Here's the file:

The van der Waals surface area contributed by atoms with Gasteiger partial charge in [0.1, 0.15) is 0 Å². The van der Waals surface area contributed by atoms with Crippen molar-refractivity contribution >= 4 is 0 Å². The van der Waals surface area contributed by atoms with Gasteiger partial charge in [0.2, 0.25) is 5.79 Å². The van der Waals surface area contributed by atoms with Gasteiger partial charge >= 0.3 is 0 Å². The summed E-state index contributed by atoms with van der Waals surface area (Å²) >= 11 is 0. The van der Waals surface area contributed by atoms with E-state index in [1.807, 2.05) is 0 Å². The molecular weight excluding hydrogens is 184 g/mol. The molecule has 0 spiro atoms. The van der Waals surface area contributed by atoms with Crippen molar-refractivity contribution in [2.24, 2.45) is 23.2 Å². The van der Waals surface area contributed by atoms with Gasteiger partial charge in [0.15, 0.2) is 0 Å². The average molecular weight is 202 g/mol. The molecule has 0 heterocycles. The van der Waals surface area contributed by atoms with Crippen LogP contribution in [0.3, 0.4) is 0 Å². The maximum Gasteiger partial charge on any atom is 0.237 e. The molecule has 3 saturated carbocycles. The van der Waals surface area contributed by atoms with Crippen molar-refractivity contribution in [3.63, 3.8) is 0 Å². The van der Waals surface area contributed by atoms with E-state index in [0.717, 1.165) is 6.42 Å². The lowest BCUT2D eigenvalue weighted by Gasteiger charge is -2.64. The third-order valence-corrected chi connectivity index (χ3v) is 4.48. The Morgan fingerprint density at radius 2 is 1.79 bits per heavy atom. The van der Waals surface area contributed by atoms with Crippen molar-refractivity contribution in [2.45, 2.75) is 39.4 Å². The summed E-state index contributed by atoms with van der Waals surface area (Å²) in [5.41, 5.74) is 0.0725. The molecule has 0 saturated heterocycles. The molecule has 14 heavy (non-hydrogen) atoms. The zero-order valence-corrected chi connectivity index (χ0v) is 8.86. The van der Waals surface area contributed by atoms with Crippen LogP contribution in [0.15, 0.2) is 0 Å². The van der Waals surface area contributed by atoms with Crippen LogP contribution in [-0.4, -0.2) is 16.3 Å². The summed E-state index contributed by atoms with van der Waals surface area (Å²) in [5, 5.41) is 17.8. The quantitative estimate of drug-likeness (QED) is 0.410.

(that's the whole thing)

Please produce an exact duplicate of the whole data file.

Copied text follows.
The van der Waals surface area contributed by atoms with Gasteiger partial charge in [0.1, 0.15) is 0 Å². The van der Waals surface area contributed by atoms with Crippen molar-refractivity contribution >= 4 is 0 Å². The van der Waals surface area contributed by atoms with Gasteiger partial charge in [0.2, 0.25) is 5.79 Å². The van der Waals surface area contributed by atoms with Gasteiger partial charge >= 0.3 is 0 Å². The summed E-state index contributed by atoms with van der Waals surface area (Å²) >= 11 is 0. The van der Waals surface area contributed by atoms with E-state index in [1.807, 2.05) is 0 Å². The molecular weight excluding hydrogens is 184 g/mol. The molecule has 0 spiro atoms. The van der Waals surface area contributed by atoms with Crippen molar-refractivity contribution in [2.24, 2.45) is 23.2 Å². The van der Waals surface area contributed by atoms with Gasteiger partial charge in [0.15, 0.2) is 0 Å². The average molecular weight is 202 g/mol. The molecule has 0 heterocycles. The van der Waals surface area contributed by atoms with Crippen LogP contribution in [0.3, 0.4) is 0 Å². The maximum Gasteiger partial charge on any atom is 0.237 e. The molecule has 3 saturated carbocycles. The van der Waals surface area contributed by atoms with Crippen molar-refractivity contribution in [3.63, 3.8) is 0 Å². The van der Waals surface area contributed by atoms with E-state index in [0.717, 1.165) is 6.42 Å². The lowest BCUT2D eigenvalue weighted by Gasteiger charge is -2.64. The third-order valence-corrected chi connectivity index (χ3v) is 4.48. The Morgan fingerprint density at radius 2 is 1.79 bits per heavy atom. The van der Waals surface area contributed by atoms with Crippen molar-refractivity contribution in [2.45, 2.75) is 39.4 Å². The summed E-state index contributed by atoms with van der Waals surface area (Å²) in [5.41, 5.74) is 0.0725. The molecule has 0 saturated heterocycles. The molecule has 14 heavy (non-hydrogen) atoms. The zero-order valence-corrected chi connectivity index (χ0v) is 8.86. The van der Waals surface area contributed by atoms with Crippen LogP contribution in [0.15, 0.2) is 0 Å². The van der Waals surface area contributed by atoms with Crippen LogP contribution in [-0.4, -0.2) is 16.3 Å². The summed E-state index contributed by atoms with van der Waals surface area (Å²) in [5, 5.41) is 17.8. The quantitative estimate of drug-likeness (QED) is 0.410.